Span of Control – Importance, Examples, Limitations and Factors

The term “span of control” contains two keywords, “Span” and “Control.”

Span refers to the distance between the tip of the thumb and the small finger when the hand is fully stretched out. In terms of management and administration, it refers to the maximum extent or number of people that can be reached.

Control refers to the ability to instruct, check, adjust, or manipulate something as per one’s preferred requirement, choice, or expectation. In terms of management and administration, it refers to an authoritative power to direct, order, or restrain.

Definition – Span of Control in management and administration thus refers to the total number of people (i.e., subordinates or employees) that a manager or administrator can effectively control and supervise.

According to Louis Allen, “Span of control refers to the number of people that a manager can supervise.”

The importance of span of control

  1. Better supervision and control
  2. Increases efficiency
  3. Increases goodwill
  4. Team spirit and morale
  5. Good communication

Factors affecting span of control

The Factors affecting the span of control are

1. Level of Management

The top management has more responsibilities and will therefore have a narrow span of control, whereas lower-level management has fewer responsibilities and will have a wider span of control.

2. Nature of Work

If the work is difficult in nature, then the span of control is narrow, and vice-versa.

3. Use of Communication Technology

If face-to-face communication is used, then the span of control will be narrow. However, if electronic devices are used for communication, then the span of control will be wide.

4. Time Available for Subordinates

If the superior is busy with other work or has less time for subordinates, then the span of control will be narrow, and vice-versa.

5. Faith and Trust in Subordinates

If the superior has good faith, trust, and confidence in subordinates, then the span of control can be wider.

Examples of the span of control

Let us understand how Google uses span of control

In Google, a typical maximum limit on the span of control was traditionally set as 7, i.e., no more than 7 direct reports per manager (1:7). Now, Google has increased the span of control to 10, making the structure flatter.

Google believes that a broader span of control helps in improving the overall efficiency by reducing the overhead cost of middle management.

Let us understand how General Electric uses a span of control

A division of General Electric assembles jet engines. They run a plant with 400 technical employees and 1 plant supervisor.  The span of control is therefore 1:400.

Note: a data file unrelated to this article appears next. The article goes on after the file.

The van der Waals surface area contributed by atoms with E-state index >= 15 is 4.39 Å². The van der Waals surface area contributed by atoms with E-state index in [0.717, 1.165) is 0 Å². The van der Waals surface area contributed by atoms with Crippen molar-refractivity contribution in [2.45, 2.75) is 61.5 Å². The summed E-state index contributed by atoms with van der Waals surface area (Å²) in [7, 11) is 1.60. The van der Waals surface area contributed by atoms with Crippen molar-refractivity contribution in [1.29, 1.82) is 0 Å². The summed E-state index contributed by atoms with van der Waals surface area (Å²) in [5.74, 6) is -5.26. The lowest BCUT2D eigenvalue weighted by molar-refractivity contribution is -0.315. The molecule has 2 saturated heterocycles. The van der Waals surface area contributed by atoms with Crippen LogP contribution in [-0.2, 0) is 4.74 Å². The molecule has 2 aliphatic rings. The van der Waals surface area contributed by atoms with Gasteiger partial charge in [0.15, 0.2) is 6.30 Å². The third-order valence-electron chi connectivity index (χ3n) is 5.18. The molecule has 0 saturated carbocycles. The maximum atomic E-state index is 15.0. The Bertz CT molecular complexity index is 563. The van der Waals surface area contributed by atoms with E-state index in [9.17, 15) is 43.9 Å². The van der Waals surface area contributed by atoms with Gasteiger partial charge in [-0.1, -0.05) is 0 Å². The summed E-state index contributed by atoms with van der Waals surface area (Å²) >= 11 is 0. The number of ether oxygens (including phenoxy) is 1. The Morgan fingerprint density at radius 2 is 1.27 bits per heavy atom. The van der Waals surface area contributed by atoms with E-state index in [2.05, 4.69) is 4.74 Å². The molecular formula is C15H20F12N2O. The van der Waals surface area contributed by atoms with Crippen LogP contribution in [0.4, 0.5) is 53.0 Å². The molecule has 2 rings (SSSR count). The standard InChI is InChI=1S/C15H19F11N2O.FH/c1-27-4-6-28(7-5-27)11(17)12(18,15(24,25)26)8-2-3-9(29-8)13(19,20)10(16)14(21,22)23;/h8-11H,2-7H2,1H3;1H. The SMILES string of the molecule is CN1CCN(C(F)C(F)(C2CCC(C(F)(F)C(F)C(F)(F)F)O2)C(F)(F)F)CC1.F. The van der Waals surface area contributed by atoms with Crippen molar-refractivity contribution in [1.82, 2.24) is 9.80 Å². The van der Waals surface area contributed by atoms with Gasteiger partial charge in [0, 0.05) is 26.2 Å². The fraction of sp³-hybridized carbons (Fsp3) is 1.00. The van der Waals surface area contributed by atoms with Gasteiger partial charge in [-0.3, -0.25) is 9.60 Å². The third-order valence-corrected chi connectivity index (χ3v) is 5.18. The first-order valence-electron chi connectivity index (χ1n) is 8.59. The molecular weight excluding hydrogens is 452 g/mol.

Let us understand Graicunas Theory of Span of Control

Graicunas (1898-1952) was a Lithuanian-French management consultant, management theorist, and engineer.

In 1933, he published a paper called “Relationship in Organisation” that noted three types of Superior-Subordinate relationships:

  1. Direct Single Relationships
  2. Direct Group Relationships
  3. Cross Relationships

According to Graičiūnas, as the number of subordinates increases arithmetically (e.g., 1, 2, 3…), the number of relationships that the superior has to control increases almost geometrically (e.g., 1, 6, 18…). Therefore, a superior can effectively control only a limited number of subordinates.

Example of Graicunas theory

Graicunas theory can be explained through this simple example. For example, consider that Girish (G) is the superior (boss) and Mahesh (M) and Sunil (S) are his subordinates (juniors or lower-grade employees)..

According to Graicunas , Girish (G) has to control three types of relationships with or among Mahesh (M) and Sunil (S):

1. Direct Single Relationship

G with M and G with S, i.e., 2 direct single relationships.

2. Direct Group Relationship

G with M in presence of S and G with S in presence of M, i.e., 2 direct group relationships.

3. Cross Relationships

M with S and S with M, i.e., 2 cross relationships.

Therefore, Girish (G) has to control 2 + 2 + 2 = 6 relationships. Thus, a superior (boss) with2 subordinates has to control 6 relationships. Similarly, with 3 subordinates, 18 relationships have to be controlled.

Graicunas explained his principle using the following formula: [Ashu take a pause for 1 sec]

This formula can be used to calculate the number of relationships (r) when the number of subordinates (n) is given.

Example of Graicunas Formula

If a superior has 5 subordinates (n=5), then the number of relationships (r) to be controlled is 100 According to Graicunas, with an increase in the number of subordinates, the number of Direct Single Relationships, Direct Group Relationships, and Cross Relationships also increase.

Therefore, as the number of subordinates increases arithmetically, the number of relationships among them increases almost geometrically.  According to him, a top-level manager can effectively manage only 222 relationships. Therefore, a top-level manager should not have more than 6 subordinates. Similarly, a lower-level manager should not have more than 20 subordinates.

Graicunas theory is criticized for the following reasons

  1. More importance to numerical factors.
  2. More importance to relationships.